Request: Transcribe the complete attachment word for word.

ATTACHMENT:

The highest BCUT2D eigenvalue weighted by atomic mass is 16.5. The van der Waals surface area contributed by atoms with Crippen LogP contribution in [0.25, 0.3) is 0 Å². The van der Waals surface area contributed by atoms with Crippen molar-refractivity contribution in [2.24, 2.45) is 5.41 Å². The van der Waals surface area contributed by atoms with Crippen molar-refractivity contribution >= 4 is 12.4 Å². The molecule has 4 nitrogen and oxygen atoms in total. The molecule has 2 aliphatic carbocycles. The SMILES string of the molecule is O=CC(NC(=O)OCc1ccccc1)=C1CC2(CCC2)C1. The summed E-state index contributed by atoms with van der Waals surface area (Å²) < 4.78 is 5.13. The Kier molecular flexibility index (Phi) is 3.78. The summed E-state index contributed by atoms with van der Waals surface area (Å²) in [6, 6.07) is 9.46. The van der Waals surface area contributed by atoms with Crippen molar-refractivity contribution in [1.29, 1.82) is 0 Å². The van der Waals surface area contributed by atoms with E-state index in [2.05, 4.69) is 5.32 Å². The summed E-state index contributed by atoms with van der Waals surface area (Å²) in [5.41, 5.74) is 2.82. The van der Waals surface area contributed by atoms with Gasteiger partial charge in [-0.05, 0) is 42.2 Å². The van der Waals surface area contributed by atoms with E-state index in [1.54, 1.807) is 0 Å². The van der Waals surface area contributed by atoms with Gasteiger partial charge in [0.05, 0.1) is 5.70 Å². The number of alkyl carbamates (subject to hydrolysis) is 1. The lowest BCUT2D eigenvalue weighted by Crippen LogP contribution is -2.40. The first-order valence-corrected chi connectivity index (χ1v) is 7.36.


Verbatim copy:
The highest BCUT2D eigenvalue weighted by atomic mass is 16.5. The van der Waals surface area contributed by atoms with Crippen LogP contribution in [0.25, 0.3) is 0 Å². The van der Waals surface area contributed by atoms with Crippen molar-refractivity contribution in [2.24, 2.45) is 5.41 Å². The van der Waals surface area contributed by atoms with Crippen molar-refractivity contribution >= 4 is 12.4 Å². The molecule has 4 nitrogen and oxygen atoms in total. The molecule has 2 aliphatic carbocycles. The SMILES string of the molecule is O=CC(NC(=O)OCc1ccccc1)=C1CC2(CCC2)C1. The summed E-state index contributed by atoms with van der Waals surface area (Å²) < 4.78 is 5.13. The Kier molecular flexibility index (Phi) is 3.78. The summed E-state index contributed by atoms with van der Waals surface area (Å²) in [6, 6.07) is 9.46. The van der Waals surface area contributed by atoms with Crippen molar-refractivity contribution in [1.29, 1.82) is 0 Å². The van der Waals surface area contributed by atoms with E-state index in [2.05, 4.69) is 5.32 Å². The summed E-state index contributed by atoms with van der Waals surface area (Å²) in [5.41, 5.74) is 2.82. The van der Waals surface area contributed by atoms with Gasteiger partial charge in [-0.05, 0) is 42.2 Å². The van der Waals surface area contributed by atoms with E-state index in [1.54, 1.807) is 0 Å². The van der Waals surface area contributed by atoms with Gasteiger partial charge in [0.05, 0.1) is 5.70 Å². The number of alkyl carbamates (subject to hydrolysis) is 1. The lowest BCUT2D eigenvalue weighted by Crippen LogP contribution is -2.40. The first-order valence-corrected chi connectivity index (χ1v) is 7.36.